Abortion is just the beginning as Supreme Court tackles guns and religion


The United States Supreme Court’s tenure that begins Monday is not just about abortion. It only looks that way.

The explosive issue promised to be high on the agenda even before the court let Texas start banning abortion after six weeks pregnant a month ago. The court will consider a Mississippi case that could curtail reproductive rights nationwide and even ask judges to overturn Roe v. Wade, the 1973 decision that legalized abortion nationwide.

But more broadly, Justice Amy Coney BarrettThe court’s first full term offers a menu of opportunities for the court’s conservative wing to exploit its 6-3 majority – and give Republicans the kind of reward they envisioned when they passed his confirmation to the Senate just before the 2020 elections.

Before term ends in June, judges will rule on guns, religion and federal regulation, and they could add cases on affirmative action, redistribution and president Joe bidenthe vaccination mandate of.

These cases take place in a context of slip public endorsement for the court; and the efforts of judges from all ideological backgrounds to build public confidence. Four judges – Barrett, Stephane Breyer, Samuel alito and Clarence thomas – have publicly asserted in recent weeks that the court’s decisions were based on law, not politics or personal preferences.

“The tribunal’s legitimacy rests on its ability to show the public that a change in staff does not mean a radical change in the law” in high-profile cases, said Farah Peterson, law historian who teaches at law school from the University of Chicago. “And that’s what’s going to be at stake in this mandate.”

WATCH: U.S. Supreme Court Associate Justice Stephen Breyer explains how justices try to find common ground among themselves on closed cases.

(Source: Bloomberg)

Here’s what’s on the court’s agenda so far for the next nine months:

Confrontation of abortion

The biggest abortion confrontation in a generation will be take place Dec. 1, when Mississippi defends its ban on the procedure after the 15th week of pregnancy. Compliance with the law would force the court to overturn the 1992 decision in Planned Parenthood v. Casey, that states cannot impose significant restrictions before fetal viability, a point the court suggested was around 23 or 24 weeks at the time.

The stakes have only risen since the Mississippi attorney general Lynn fitch filed her appeal in March 2020. At the time, she had not explicitly asked the court to overturn Roe and Casey. After Barrett took his seat and the court accepted the case, Fitch changed course, arguing in July that Roe was “extremely wrong” and should be dismissed.

Protesters at a Family Planning Day of Action rally in Brooklyn, New York on September 9.

Photographer: Desiree Rios / Bloomberg

“There are probably five voices to uphold the law,” said Christmas Francois, former president Donald trumpSolicitor General of and is now Appeals Counsel with Jones Day. He said overthrowing Roe and Casey is a “separate possibility”.

About a dozen states have trigger bans that would take effect if Roe is rescinded, while other states are set to put in place their own sweeping restrictions, according to reproductive rights advocates. They say a ruling in favor of Mississippi would leave women in much of the South and Midwest without legal access to abortion.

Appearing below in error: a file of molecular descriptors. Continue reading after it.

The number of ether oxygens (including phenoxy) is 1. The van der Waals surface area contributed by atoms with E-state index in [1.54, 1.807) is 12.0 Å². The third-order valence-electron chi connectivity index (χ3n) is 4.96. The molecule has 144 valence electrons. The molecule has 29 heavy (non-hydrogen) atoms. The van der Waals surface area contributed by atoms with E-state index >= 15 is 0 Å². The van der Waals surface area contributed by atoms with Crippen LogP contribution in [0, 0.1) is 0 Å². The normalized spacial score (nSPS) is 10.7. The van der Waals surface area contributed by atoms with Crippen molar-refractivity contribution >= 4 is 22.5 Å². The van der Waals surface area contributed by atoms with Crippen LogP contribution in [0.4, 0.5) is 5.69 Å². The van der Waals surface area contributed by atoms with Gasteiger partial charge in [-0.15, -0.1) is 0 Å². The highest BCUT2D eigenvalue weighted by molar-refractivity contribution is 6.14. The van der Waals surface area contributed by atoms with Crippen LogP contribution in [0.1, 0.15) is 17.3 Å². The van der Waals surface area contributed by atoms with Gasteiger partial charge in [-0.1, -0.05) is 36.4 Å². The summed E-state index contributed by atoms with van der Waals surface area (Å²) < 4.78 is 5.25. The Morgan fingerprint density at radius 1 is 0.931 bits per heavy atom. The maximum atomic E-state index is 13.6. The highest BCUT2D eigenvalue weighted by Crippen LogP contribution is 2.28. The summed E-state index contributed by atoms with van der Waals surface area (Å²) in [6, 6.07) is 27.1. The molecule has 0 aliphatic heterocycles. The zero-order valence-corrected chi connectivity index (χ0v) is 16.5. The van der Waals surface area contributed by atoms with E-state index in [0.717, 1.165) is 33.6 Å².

The ongoing struggle over Texas law could add an important new dimension. Abortion providers are urge in court to hear a fast-track appeal arguing that Texas improperly isolated its law from judicial review – and struck down a federal law – by making the measure enforceable only through private prosecution. The appeal asks the court to take the unusual step of hearing the case even though a federal appeals court has not resolved this issue.

The Supreme Court could also be called upon in the coming weeks to intervene in a Justice Department lawsuit that seeks to block Texas law and is currently pending in federal district court.

Judges will hear arguments separately on Oct. 12 in a case stemming from a Kentucky law that abortion rights advocates say would effectively ban the procedure after 15 weeks of pregnancy. The question is whether the Kentucky Attorney General Daniel cameron, a Republican, may take over the defense of the law after an appointment by the Democratic governor Andy Beshear decided to drop the case when the state lost an appeals court decision.

Concealed handguns

The court will hear its first major gun case in a decade on November 3, when judges will consider whether states should let most people carry handguns in public in self-defense.

The court is weighing an appeal from an affiliate of the National Rifle Association and two people who claim New York is violating their Second Amendment rights by issuing concealed transport licenses only to those who can demonstrate a special need for protection. New York is one of eight states that the NRA says prevent most people from obtaining a portering license.

Amy Coney Barrett

Photographer: Erin Schaff / The New York Times / Bloomberg

Although the court said in 2008 and 2010 that the Second Amendment ensures that most people can have a handgun in the home for self-defense purposes, judges never said whether this right extends to the public arena.